Three barn owl chicks

Every year more great news reaches us from the team who monitor the birds of prey breeding in the Heart of England Forest – and this year is no exception as the growing number of residents shows that they are here to stay!

Thanks to the efforts of volunteers John Mathews, Ros Matthews and Roger Juckes, we are able to compile an accurate picture of the thriving raptor community in the Forest each year. They survey more than 80 nest boxes sited across the Forest in Dorsington, Spernal and Honeybourne, and carefully observe the numbers of barn owls, kestrels and tawny owls setting up home and breeding from them.

Numbers stay constant

Over the past four years there has been a steady consolidation, and in some cases a rise, of raptor numbers in the Heart of England Forest . The team has already ringed many of this year’s youngsters, so as the young birds disperse from breeding grounds during the autumn, we can establish their movements and check whether they eventually return to the Forest to breed in future years. The team also compiles electronic nest-record cards and record the distribution and number of nests, trends in egg-laying, clutch and brood sizes and survival rates. All of this information provides us with a regular snapshot of breeding success and can offer an early warning should downward trends in population changes occur.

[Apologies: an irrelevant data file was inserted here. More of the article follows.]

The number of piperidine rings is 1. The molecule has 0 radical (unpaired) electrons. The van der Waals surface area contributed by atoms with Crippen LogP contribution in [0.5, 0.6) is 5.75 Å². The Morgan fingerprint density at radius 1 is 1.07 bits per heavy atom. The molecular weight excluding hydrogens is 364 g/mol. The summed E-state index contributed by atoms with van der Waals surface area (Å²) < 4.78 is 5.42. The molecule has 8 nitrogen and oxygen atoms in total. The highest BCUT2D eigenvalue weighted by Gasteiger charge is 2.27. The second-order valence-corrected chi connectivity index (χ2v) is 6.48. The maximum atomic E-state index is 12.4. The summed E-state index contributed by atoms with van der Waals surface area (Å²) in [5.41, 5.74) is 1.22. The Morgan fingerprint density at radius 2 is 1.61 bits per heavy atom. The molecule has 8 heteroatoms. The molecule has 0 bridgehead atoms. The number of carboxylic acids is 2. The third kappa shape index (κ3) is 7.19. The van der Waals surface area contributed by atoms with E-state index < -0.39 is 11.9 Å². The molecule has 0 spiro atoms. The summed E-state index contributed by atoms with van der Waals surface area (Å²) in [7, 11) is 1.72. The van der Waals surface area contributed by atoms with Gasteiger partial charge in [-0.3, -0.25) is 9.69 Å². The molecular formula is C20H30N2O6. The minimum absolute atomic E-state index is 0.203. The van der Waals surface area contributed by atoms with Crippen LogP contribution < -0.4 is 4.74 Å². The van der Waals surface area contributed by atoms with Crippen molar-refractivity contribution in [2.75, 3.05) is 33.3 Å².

This year’s tawny owl numbers show that eight breeding pairs produced 12 young, compared with seven pairs and 10 chicks in 2016. Barn owl numbers have increased from 14 breeding pairs and 25 chicks in 2016 to 15 breeding pairs producing an amazing 31 chicks this year.

Meanwhile, while the number of breeding pairs of kestrels remained at 2016’s figure of 11, those pairs have a produced an astonishing 41 chicks, compared with 28 in the previous year. It is evident that they are more than comfortable in the environment that the Heart of England Forest provides!

Buffet dining on the wing

For the flourishing raptor population, the appeal of life in the Forest lies to a large extent in the availability of a ready food supply. Small rodents such as voles and mice are abundant in the large areas of tall grass throughout the Forest and provide easy prey for the adult birds seeking nourishment for their growing young. Barn owls also hunt rabbits, so while they pick off their prey as it scurries through the undergrowth, they are also serving a handy purpose in helping to keep down the number of animals that often attack the vulnerable bases of our newly-planted trees.

Here at the Heart of England Forest we will always continue to ensure a safe and attractive environment for these beautiful birds and why wouldn’t we? They do us just as many favours as we do them!